Environment Secretary Roy A. Cimatu announced last month that a 750-hectare portion of Boracay Island would be declared as a “critical habitat.” He cited the threat of tourism activities to the already dwindling population of several species of tree-dwelling fruit bats, cave-dwelling insect bats and to several nesting marine turtles on the island as the reason for the conservation measure.
He said these species need to be protected against unsustainable tourism activities on the island that caused their population to dwindle over the decades.
“We shall establish the Boracay Island Critical Habitat [BICH] to protect and conserve the forests and coastal marine areas in barangays Balabag and Yapak, which serve as habitat of colonies of the flying foxes, the nesting grounds of marine turtles and the nascent corals sprouting in the reef,” he told reporters during a news conference in Quezon City on April 10.
The Department of Environment and Natural Resources’s (DENR) Biodiversity Management Bureau (BMB) is still ironing out the kinks in the draft administrative order to be signed by Cimatu in order establish a strict protection zone on the island. It would limit destructive activities and the disruption of specific species’s natural way of life and existence.
A DENR Administrative Order (DAO) is the legal instrument that will make the management measure stick under the law, specifically to Republic Act (RA) 9147, or the Wildlife Resources Protection and Conservation Act, that was signed on July 30, 2001, by former President Gloria Macapagal-Arroyo, and its implementing rules and regulation.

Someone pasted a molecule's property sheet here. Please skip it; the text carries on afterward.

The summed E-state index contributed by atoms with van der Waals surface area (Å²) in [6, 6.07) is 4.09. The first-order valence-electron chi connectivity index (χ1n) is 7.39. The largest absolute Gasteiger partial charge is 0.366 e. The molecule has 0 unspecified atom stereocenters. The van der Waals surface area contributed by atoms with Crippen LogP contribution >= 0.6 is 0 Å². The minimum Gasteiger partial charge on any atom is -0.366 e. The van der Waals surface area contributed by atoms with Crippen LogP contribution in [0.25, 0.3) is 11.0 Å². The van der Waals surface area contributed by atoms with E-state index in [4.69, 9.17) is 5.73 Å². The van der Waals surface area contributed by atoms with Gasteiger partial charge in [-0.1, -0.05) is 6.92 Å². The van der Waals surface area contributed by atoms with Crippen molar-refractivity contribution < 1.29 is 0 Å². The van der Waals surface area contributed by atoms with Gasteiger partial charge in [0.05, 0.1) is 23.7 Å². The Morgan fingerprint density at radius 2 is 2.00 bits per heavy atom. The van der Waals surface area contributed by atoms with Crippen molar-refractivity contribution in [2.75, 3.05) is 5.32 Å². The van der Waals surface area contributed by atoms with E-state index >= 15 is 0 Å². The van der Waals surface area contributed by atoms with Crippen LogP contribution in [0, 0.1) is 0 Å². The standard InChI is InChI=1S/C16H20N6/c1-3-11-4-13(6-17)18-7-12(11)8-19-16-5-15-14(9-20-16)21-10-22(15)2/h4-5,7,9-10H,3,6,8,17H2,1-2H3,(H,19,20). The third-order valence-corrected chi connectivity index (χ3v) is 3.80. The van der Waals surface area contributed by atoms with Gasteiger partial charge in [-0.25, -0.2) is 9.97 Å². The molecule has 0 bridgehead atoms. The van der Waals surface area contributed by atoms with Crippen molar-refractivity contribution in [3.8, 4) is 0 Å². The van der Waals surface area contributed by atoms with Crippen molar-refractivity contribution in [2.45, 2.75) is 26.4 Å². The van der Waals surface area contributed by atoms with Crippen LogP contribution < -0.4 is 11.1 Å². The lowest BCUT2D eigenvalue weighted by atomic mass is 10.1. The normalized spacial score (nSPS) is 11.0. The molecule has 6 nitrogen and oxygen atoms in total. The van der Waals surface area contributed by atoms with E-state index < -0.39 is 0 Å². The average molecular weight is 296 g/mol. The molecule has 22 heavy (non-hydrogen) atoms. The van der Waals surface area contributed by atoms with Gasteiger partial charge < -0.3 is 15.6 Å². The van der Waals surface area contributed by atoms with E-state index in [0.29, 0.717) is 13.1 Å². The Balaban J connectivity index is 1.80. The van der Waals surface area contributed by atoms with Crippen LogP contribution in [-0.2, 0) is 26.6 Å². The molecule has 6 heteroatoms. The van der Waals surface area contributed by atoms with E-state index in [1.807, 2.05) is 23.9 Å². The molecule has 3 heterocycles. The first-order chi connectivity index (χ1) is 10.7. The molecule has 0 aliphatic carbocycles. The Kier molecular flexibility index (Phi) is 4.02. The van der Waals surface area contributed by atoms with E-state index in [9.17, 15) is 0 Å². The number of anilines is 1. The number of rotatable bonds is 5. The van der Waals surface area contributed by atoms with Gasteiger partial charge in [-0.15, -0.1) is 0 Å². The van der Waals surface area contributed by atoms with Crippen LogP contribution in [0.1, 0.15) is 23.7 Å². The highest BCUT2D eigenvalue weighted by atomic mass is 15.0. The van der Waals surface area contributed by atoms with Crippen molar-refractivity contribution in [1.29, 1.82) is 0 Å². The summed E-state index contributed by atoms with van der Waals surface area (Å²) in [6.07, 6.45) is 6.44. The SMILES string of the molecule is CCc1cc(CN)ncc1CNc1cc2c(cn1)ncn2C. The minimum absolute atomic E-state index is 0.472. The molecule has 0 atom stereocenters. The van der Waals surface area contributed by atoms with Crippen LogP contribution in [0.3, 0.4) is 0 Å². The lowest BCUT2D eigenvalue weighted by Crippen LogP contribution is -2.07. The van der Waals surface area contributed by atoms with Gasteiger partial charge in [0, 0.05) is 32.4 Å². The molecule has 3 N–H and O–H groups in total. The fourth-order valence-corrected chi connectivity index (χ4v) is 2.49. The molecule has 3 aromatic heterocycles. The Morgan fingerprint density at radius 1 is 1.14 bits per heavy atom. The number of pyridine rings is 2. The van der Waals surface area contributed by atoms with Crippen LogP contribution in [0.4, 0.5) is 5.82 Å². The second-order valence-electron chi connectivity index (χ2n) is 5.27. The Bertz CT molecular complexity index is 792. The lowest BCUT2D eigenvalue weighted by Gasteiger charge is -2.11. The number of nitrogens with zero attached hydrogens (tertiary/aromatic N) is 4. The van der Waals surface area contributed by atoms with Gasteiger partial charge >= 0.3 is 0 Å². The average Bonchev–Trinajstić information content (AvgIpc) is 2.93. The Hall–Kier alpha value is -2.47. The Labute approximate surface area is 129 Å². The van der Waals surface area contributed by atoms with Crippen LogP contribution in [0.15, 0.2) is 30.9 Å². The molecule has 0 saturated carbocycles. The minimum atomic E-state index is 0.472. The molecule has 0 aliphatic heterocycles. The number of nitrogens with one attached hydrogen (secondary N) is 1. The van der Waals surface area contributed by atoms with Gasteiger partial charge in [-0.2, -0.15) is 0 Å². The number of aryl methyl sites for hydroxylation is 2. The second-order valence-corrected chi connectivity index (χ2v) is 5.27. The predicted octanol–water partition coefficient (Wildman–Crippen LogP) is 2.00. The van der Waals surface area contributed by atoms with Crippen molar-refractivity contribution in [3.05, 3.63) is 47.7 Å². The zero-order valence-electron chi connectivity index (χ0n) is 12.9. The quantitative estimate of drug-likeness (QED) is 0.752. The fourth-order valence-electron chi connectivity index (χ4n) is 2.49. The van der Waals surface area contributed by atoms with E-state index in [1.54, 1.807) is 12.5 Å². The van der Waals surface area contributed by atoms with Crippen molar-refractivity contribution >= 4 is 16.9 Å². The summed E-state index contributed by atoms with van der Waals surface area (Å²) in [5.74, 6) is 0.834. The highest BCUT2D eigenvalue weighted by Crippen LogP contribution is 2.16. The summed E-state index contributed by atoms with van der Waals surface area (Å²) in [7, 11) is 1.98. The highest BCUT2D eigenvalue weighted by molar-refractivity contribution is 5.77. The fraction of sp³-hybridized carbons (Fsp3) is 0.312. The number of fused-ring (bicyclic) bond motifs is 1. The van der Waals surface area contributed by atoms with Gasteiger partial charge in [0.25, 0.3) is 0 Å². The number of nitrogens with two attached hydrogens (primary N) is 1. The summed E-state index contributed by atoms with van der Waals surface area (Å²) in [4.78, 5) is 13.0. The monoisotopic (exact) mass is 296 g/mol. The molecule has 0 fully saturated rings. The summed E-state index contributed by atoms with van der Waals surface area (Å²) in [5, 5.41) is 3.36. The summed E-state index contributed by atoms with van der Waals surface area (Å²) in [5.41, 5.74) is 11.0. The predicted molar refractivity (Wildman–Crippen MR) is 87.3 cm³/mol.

The DAO will determine the area covered by the measure, identify the species that need to be protected, create a management council that will act as the policy-making body and create a fund for its operation.
Crucial to this is the establishment of a baseline data for the species being protected within the specific habitat.
The declaration or designation of a critical habitat will compel all stakeholders, led by the DENR, local government units (LGUs), private companies and community-based groups to come together, craft and implement an effective management plan, to ensure the survival of threatened species.
What is a critical habitat?
Critical habitats are portions of land or water outside protected areas that have known habitats of threatened or endemic species. It is one of several management measures for the protection of animal or plant species that are seriously threatened with extinction.